Yeah, that's what I've had to conclude. That or we will forgive them for whatever since I assume past grudges and bad marriages will be a thing of the earth and all will be great there. It's just something that's crossed my mind from time to time when couples break up.

Amber said...

I mean look at the thief on the cross. Why would Jesus promise paradise to him when he was being crucified for crimes he'd done? Had he made his case for the worthiness of God's love or did God in his mercy save Him because God is merciful and loving and forgiving? What's great about grace if you earned it?

Just my take on it but the story of the thief on the cross is an example of God's mercy, of course. The fact is that God could 'save' everyone in an instant if he so chose. But he doesn't. He requires an initial act of faith and then continual acts of faith from us throughout the rest of our lives. The thing with the thief is that he didn't have that much life left to live. His was sort of like the ultimate death bed conversion. If he had been a spectator who had seen Christ on the cross and said, 'I believe!' that single declaration of faith wouldn't have been all that was asked of him. He would have had to live a Christian life and I think we all agree that that does include 'works' that show Christ living or working through you, yes? I don't know anything, really, about Mormon theology so I can't comment of whether or not they really believe that they can 'earn' their way into this or that heaven but I've never heard a Christian say that they can do that, even in Catholic or Orthodox circles where acts of faith, 'works', are expected. The works aren't believed to 'save' you, but to a) help you keep Christ and the Christian life in your day to day life and b) to express the Spirit that dwells within.

I also don't think that Muslims think they can earn their way into heaven either. Okay, somewhere there are people of *any* religion who think they can earn their own way into heaven. It's just statistics. But *in general* and in their own theology...no. My understanding of 'salvation' in Islam is that you strive to be the best person that you can be, to follow the commands passed down through the Qur'an but you know that you are never going to be perfect and that it is only through the mercy (grace) of Allah that you are accepted into heaven. Which... doesn't sound all *that* different to me from Christian theology on salvation.

I don't think anything is wrong with getting married and having children. I've never heard that as a reason for saying Jesus never married. I didn't know people thought Mary was sinless and always a virgin until recent years. Obviously that's not a teaching the churches I've been part of. We think Mary was human like all of us although she had a heart for God, and God chose her for whatever reason. We also think when the Bible talks of Jesus' brothers and sisters, they are the children Mary had with Joseph.

No, no, not everyone thinks that of course. It's just an attitude that I've noticed in some circles/people. :) It's not something that's out and out stated but more of an undercurrent of thought.

And I was raised with the understanding that Mary was a virgin her entire life. Ah...High church vs. you guys! ;p Mary's perpetual virginity doesn't make her inhuman or superhuman or anything, by the way. Just...like a shrine. She'd carried God in her womb so how could that be 'defiled' by ordinary use? It all ties in to the typology of Mary as the new Arc of the Covenant.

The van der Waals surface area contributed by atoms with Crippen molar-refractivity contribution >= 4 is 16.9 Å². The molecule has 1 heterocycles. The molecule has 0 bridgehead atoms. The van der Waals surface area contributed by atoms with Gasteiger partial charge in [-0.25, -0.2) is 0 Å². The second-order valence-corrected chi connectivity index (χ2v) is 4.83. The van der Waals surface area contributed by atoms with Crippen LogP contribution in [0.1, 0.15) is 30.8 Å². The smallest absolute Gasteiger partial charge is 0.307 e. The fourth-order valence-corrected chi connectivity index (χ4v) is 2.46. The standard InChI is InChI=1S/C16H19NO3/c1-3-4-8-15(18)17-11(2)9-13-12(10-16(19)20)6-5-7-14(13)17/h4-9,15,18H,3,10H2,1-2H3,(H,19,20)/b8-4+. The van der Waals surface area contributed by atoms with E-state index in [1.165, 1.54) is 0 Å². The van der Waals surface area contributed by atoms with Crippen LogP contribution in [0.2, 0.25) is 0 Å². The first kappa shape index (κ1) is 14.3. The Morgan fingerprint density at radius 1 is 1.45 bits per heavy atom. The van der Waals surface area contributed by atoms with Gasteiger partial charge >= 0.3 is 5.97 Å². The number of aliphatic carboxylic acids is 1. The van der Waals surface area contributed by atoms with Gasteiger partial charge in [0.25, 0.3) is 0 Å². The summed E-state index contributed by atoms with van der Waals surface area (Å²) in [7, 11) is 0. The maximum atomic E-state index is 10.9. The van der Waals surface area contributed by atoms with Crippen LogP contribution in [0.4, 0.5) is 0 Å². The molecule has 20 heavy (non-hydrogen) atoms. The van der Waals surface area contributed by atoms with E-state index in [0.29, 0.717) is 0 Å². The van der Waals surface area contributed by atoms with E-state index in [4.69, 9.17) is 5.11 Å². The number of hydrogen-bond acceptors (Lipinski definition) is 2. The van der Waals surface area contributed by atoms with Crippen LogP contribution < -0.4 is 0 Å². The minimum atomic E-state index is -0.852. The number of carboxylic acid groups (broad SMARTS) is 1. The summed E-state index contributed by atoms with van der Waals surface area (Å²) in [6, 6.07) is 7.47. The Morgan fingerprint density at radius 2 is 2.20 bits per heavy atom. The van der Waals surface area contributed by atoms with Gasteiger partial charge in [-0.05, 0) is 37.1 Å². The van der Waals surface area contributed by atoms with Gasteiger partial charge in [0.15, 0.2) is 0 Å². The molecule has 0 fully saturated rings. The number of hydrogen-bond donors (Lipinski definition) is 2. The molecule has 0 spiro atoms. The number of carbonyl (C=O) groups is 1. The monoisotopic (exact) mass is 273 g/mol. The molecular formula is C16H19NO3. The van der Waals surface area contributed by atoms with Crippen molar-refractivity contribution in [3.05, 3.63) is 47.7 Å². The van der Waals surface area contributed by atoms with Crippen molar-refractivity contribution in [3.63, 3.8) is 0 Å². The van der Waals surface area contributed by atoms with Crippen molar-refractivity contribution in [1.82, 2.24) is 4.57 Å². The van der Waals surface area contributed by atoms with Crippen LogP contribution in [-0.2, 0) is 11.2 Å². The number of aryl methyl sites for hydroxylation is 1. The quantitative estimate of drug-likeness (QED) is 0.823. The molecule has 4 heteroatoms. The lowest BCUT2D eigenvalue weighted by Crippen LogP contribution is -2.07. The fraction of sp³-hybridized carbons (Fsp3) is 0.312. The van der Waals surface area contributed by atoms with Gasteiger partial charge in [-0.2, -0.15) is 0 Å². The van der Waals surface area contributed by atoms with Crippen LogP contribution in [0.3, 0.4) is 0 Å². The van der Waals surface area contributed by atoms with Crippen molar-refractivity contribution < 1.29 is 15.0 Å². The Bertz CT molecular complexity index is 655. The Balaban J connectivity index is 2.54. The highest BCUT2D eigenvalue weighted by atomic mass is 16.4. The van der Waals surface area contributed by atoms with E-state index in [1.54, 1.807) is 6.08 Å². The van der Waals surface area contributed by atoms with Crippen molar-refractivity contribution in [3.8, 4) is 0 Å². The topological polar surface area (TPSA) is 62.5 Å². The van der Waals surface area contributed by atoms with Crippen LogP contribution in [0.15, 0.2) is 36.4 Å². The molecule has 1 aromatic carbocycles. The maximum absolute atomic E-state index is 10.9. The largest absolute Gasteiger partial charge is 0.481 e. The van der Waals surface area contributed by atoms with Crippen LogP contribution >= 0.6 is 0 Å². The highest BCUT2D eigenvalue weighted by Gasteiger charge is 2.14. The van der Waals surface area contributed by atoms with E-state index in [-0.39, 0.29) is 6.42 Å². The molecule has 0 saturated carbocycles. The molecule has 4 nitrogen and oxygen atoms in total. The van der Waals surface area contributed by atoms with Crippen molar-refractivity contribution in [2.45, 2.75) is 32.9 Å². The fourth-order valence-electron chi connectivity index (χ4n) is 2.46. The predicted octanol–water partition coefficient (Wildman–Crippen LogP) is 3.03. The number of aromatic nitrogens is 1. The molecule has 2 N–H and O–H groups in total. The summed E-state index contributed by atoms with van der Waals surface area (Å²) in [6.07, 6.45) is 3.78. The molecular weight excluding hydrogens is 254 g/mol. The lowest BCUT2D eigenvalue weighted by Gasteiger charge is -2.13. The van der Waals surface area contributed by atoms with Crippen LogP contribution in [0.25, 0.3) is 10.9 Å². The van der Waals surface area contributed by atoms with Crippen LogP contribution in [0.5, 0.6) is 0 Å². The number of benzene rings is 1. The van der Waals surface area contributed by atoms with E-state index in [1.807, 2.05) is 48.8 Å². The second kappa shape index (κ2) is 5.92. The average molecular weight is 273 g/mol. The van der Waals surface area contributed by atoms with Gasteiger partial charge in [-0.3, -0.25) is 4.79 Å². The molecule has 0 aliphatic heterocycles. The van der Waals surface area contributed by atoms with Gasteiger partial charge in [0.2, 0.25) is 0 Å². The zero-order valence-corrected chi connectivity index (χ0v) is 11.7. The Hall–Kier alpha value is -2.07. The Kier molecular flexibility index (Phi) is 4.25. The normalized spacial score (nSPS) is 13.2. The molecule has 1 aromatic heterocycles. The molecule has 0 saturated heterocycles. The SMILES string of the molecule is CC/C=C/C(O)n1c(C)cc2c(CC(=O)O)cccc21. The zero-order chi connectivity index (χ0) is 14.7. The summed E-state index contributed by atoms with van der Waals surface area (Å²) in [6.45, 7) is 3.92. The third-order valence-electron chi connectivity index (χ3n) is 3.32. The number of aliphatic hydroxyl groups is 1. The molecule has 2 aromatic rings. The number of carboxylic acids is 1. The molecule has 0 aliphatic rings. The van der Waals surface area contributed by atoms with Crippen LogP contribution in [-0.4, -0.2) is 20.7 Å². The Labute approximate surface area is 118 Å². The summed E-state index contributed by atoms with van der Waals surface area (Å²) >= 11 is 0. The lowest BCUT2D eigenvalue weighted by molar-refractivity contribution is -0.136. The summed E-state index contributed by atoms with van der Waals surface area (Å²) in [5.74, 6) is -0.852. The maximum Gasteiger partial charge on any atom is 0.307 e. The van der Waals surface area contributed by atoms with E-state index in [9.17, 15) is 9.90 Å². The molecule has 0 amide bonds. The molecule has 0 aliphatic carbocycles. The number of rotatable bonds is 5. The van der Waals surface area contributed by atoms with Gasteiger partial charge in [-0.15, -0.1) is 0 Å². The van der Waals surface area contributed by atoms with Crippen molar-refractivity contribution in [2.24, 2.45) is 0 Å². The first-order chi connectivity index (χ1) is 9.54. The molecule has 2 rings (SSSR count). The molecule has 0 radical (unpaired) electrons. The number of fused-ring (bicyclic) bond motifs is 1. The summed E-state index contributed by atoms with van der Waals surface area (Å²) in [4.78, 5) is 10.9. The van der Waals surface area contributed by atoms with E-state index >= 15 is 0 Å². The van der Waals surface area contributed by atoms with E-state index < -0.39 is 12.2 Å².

Amber said...

As for Jesus being single,I guess we figure the Bible didn't say so, so he must not have been married. Of course I believe he is God in the flesh and God came to earth for a purpose of showing humanity the Way. He didn't come to marry, have children and then leave them when he being God knew he was going to die in his thirties. I don't think it shows marriage and children in a bad light. Only that it wasn't his purpose, his reason for coming to earth. He didn't come to earth to show us how to have the perfect marriage although Paul did refer to the Church as the Bride of Christ!

The Bible doesn't contain a whole lot of things. Doesn't mean they aren't important. But Christ being married vs. single isn't a salvation issue so I understand why it could be left out as being unimportant.

Christ was God, but he was also man. And mankind has natural, biological needs. If he was fully man he would have had those as well. He either mastered them in the way that all celibate people do (somehow, don't ask *me*, I'm not a nun) or he was married. And if he was married and we had textual proof of that it might have cut short some of the later arguments about celibate vs. married life.

but I think examples of single people are also good so those people (I know several) don't feel like they are weird or something if they don't marry or have children.

How many examples of a good single life are there in the Bible? You know me and my late coming questions, oh knower of these Biblical things!

(I hate when people are made to feel marriage is an obligation...like "half their deen" when they have no desire to marry. It's a big step especially when you bring children into the world and aren't happy with this thing you were required to do.)

Absolutely. And I'm the last person to make the argument that everyone has to get married.


someone said the seed of man is where sin comes from so Mary being born without a man being required, well. Maybe these people really think sin is passed from one person to another like DNA. Haha...seems funny writing about that.

No, no, the Immaculate Conception doesn't mean that Mary was born without a human father (or mother). Mary was conceived in the usual way *ahem* but, in this thinking, God preserved her from inheriting Original Sin from her parents. So she becomes the 'new Eve', resetting the female back to before Eve ate the apple and, in contrast to the first Eve, Mary proceeds to make all the right choices.